Review: The Museum of Heartbreak by Meg Leder

tmohTitle: The Museum of Heartbreak
Author: Meg Leder
Publisher: Scholastic
UK Release Date: 7th June 2016
Genres: Contemporary, Young Adult, Romance
Pages: 282
Format: Paperback
Source: Publisher

Goodreads | Amazon | The Book Depository

-> I received a copy of this book for free via the publisher; all thoughts are honest and my own.

In this ode to all the things we gain and lose and gain again, seventeen-year-old Penelope Marx curates her own mini-museum to deal with all the heartbreaks of love, friendship, and growing up.

Welcome to the Museum of Heartbreak.

Well, actually, to Penelope Marx’s personal museum. The one she creates after coming face to face with the devastating, lonely-making butt-kicking phenomenon known as heartbreak.

Heartbreak comes in all forms: There’s Keats, the charmingly handsome new guy who couldn’t be more perfect for her. There’s possibly the worst person in the world, Cherisse, whose mission in life is to make Penelope miserable. There’s Penelope’s increasingly distant best friend Audrey. And then there’s Penelope’s other best friend, the equal-parts-infuriating-and-yet-somehow-amazing Eph, who has been all kinds of confusing lately.

But sometimes the biggest heartbreak of all is learning to let go of that wondrous time before you ever knew things could be broken.

I had seen The Museum of Heartbreak floating around in loads of shops before I eventually got my hands on a copy – it seemed as if every time I went into a bookshop last summer, I would see it on the table in the middle – and so I was very happy to be able to grab it at the Scholastic Bloggers’ Book Feast. It didn’t quite up to expectations, especially when I featured it in a post-Valentine’s day blog post which I now don’t think it was suitable for, but was still a rather sweet book.

I think the main reason that I didn’t get on with this book as well as I’d hoped to was because I felt misled by the tagline and blurb. While it did focus on heartbreak as the main theme, seeing as it said ‘Maybe in real life there aren’t happy endings…’ on the cover, I really wasn’t expecting the ending that I got. On the whole, the entire impression that the book gave off was that it was documenting a story of heartbreak, in a similar style to Why We Broke Up by Daniel Handler and Maira Kalman, and I guess I thought that the ending which followed should be along the idea of her heart being broken, but that she had found closure so ultimately she could move on. However, the heartbreak element was more something that happened along the way as part of a bigger romance. If you enjoy romances a lot, then obviously this would be great for you – I guess I was just disappointed as I’d been looking forward to some sort of anti-romance, which I didn’t get!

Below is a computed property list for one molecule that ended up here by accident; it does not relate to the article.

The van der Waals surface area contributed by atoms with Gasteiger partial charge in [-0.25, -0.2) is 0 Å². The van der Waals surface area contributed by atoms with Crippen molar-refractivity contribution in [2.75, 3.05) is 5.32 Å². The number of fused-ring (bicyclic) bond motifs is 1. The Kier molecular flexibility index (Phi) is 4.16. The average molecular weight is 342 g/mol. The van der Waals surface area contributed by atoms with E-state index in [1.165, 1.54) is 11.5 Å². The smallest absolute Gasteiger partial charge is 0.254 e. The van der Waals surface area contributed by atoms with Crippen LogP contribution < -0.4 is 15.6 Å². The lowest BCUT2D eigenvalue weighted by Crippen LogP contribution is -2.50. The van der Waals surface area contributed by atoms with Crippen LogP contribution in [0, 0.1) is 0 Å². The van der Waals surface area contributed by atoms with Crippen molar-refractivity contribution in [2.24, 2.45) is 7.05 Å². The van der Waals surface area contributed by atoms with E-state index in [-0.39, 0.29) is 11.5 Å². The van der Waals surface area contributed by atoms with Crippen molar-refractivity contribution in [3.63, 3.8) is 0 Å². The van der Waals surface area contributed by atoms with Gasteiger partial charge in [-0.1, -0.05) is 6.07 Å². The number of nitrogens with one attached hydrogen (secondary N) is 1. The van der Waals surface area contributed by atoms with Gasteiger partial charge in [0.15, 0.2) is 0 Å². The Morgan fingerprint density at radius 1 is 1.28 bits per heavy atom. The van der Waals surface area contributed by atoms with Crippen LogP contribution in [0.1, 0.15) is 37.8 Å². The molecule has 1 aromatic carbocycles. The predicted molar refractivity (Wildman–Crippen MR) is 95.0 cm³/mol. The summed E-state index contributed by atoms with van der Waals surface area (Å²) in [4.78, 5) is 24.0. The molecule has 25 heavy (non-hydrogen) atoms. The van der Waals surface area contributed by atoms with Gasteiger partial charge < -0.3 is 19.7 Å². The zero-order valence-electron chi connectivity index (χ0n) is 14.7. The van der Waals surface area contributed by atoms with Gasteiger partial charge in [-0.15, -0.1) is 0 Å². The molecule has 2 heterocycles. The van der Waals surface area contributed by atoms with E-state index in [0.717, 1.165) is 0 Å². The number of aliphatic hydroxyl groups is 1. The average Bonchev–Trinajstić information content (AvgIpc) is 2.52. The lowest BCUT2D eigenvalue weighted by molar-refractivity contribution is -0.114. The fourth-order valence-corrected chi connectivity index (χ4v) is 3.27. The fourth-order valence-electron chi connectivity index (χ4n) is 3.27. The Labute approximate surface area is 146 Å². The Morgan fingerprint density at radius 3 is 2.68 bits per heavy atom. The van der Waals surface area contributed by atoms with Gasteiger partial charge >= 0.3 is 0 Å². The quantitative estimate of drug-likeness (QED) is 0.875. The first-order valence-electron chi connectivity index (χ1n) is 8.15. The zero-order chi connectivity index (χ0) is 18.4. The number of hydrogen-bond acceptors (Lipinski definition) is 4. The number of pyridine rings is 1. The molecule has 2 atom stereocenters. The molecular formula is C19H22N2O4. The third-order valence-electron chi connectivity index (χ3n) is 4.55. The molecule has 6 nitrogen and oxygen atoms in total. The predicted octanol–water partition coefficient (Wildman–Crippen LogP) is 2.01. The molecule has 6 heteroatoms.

Even though I just spent the above paragraph saying there was probably a tad too much romance for what I thought would truly fit with the book, it wasn’t a bad romance at all. In fact, I did rather enjoy it! I’m not going to say too much as I don’t want to give any spoilers, but it was really cute, especially towards the end as things developed more. At the beginning of the novel, I wasn’t massively keen on the protagonist, Penelope, and I thought that many of her decisions were irrational, although you could sometimes understand where she was coming from. However, she underwent a lot of character development over the course of the story, and I was definitely much fonder of her by the end. I guess in a way it was nice that she got to have a happy ending!

While the idea of having the ‘Museum of Heartbreak’ didn’t pan out exactly how I was expecting, I do want to say that I think it was a really great idea for structuring the story. It was funny at the end when a certain character didn’t seem too impressed by it at first, as it definitely put things in perspective – no one would ordinarily care much about a KitKat wrapper. But through the way the story was told, and how each item was shown to be a step along the journey that took the reader to the end of the novel, you could really see the story taking shape. I’ve only read one book that’s done something comparable, so I would definitely say that it provides a unique approach to building a story, and I think it was really interesting on the whole.

Overall, I would say that this book was a little disappointing in some ways, but good in others. I grew to like the characters and the romance, and the idea was really unique, which I liked. On the other hand, it didn’t live up to expectation as I was hoping for some sort of anti-romance, it was a tad cliché, and the characters weren’t my favourites at first. I guess that on the whole my feelings are rather mixed, so if your interest has been piqued, I would recommend reading it to see how you feel about it yourself!



4 thoughts on “Review: The Museum of Heartbreak by Meg Leder

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